Time will tell if it’ll be effective; obviously, we hope so.
And the mayor is putting money toward the effort too, asking that $150 million in marijuana tax revenue over the next 10 years be added to the city’s affordable housing fund.
We supported the initial dedication of $150 million a year in property taxes to affordable housing. Results from the initial investment have yet to be seen - it’s too early - but Hancock makes a compelling case for bumping up spending immediately while acknowledging the city cannot build its way out of the housing crisis.
“Through our partnership with Denver Housing Authority we are taking a more measured and appropriate approach,” Hancock told us Tuesday. “This will allow DHA to expand their current developments so we can deliver on units faster. They are ready for construction.”
Hancock undoubtedly will be accused of simply bowing to political pressure on this issue; he faces some serious challengers in 2019 who accuse the mayor of not only being lackluster when it comes to relieving the pressures of gentrification but of actually turning up the heat on neighborhoods with his developer friendly administration.
But this board has been following Hancock’s dedication to equity since 2012 with the launch of a large gentrification study, annual housing summits in Denver and eventually the very successful Denver day labor program.
The reality is, unfortunately, that this current housing crisis is so intractable those efforts haven’t been enough.
The Gazette, July 16, on Colorado Springs mayor signing ‘Fix Our Damn Roads’ petition:
Mayor John Suthers last week signed a petition for the “Fix Our Damn Roads” ballot measure, which would fund swift improvements to Colorado highways without a tax increase.
Voters would force the state to bond $3.5 billion to fund widening of I-25 and a list of other critical highway and bridge construction, maintenance and repair projects identified as most critical by the Colorado Department of Transportation.
State leaders, in a rush to fund Medicaid and other non-essential government programs, have neglected transportation for decades. While doubling state spending, transportation funding remains static. The Legislature spent 10 percent of the budget on roads a decade ago, and today spends about 6 percent.
The public understands the political dynamics that led to this. State politicians have an insatiable appetite for taxpayer money. They claim poverty, even when the economy generates a billion-dollar revenue surplus. By allowing roads and bridges to crumble, politicians assume taxpayers will agree to a tax increase for transportation.
That is why another proposed ballot measure, promoted by the Denver Chamber of Commerce, seeks a 21 percent increase in the state sales tax to fund transportation.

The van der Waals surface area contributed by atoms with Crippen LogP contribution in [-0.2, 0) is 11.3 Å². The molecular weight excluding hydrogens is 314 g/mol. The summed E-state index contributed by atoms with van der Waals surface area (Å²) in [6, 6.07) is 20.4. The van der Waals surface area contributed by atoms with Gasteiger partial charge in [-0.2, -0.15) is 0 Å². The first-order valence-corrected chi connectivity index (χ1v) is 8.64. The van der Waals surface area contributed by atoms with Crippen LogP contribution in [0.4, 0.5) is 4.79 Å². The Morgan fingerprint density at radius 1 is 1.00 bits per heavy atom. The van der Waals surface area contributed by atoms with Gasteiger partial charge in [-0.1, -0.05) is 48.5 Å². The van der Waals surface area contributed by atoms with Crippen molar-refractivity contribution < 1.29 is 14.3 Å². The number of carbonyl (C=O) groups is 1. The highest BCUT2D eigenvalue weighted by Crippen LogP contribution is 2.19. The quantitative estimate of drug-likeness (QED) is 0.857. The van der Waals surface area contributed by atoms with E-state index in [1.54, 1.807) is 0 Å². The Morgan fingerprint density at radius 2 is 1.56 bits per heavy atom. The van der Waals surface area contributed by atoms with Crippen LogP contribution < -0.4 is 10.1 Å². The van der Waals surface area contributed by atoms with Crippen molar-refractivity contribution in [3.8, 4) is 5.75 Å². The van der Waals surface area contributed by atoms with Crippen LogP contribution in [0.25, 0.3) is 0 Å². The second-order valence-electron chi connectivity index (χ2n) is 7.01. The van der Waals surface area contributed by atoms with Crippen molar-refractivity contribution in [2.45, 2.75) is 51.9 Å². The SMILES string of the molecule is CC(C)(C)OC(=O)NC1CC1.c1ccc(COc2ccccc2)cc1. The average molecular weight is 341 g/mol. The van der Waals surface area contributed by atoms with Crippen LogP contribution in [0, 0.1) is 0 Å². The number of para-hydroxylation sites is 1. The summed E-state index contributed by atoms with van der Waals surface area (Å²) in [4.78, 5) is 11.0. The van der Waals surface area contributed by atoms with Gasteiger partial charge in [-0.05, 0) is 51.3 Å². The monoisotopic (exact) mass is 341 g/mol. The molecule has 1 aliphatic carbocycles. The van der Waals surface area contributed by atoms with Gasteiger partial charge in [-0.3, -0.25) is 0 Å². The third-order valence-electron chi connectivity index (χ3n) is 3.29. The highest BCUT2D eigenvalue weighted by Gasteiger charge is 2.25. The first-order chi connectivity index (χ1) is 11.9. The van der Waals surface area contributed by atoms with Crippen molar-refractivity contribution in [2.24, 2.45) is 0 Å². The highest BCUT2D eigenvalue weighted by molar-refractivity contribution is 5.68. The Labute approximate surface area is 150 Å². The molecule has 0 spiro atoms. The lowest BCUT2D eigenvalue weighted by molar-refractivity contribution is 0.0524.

If voters pass the Denver proposal, Colorado Springs will have among the highest combined sales tax rate in the country. Meanwhile, the tax increase would be of little use to the Springs or surrounding region. About 45 percent of the money would pay for transit and bike paths, or get diverted for special interest projects in select cities and counties.
“Instead of $50 million, we’d get about $18 million for local roads,” Suthers told The Gazette.
Suthers last week urged the Colorado Springs Chamber of Commerce and Economic Development Corporation to oppose the Denver Chamber’s tax increase, and support Fix Our Damn Roads.
The Colorado Legislative Council estimates the recent federal tax cuts will generate nearly $900 million in new annual revenue for Colorado by 2024. If voters pass Fix Our Damn Roads, that surplus will help pay for transportation. If they don’t, we can expect state politicians to spend it on an assortment of other, non-essential government programs.
Fix Our Damn Roads is likely to pass, if it gets on the ballot. A Magellan Strategies survey of likely voters found 73 percent support the measure, and only 20 percent oppose it.
The challenge is getting enough petition signatures.
Petition gatherers are increasingly unwelcome at summer public events. Organizers of the Greeley Stampede ordered them to leave Island Grove Park and the streets and sidewalks in and around it. Successful liberal civil rights attorney David Lane will represent the Independence Institute, which promotes Fix Our Damn Roads, in a lawsuit against the Stampede.
Lane and the institute are likely to succeed. State and federal courts consistently place the right to petition above authority of private parties leasing public property for private events. Lane successfully represented the institute in a petition-related lawsuit that cost state government hundreds of thousands of dollars in legal fees.
Voters need options for correcting our transportation infrastructure. Toward that end, registered voters should look for Fix Our Damn Roads petitions and sign them. Supporters can also help ensure this makes the ballot by donating to the petition drive at: https://www.freedomfy.com/projects/fix-our-damn-roads .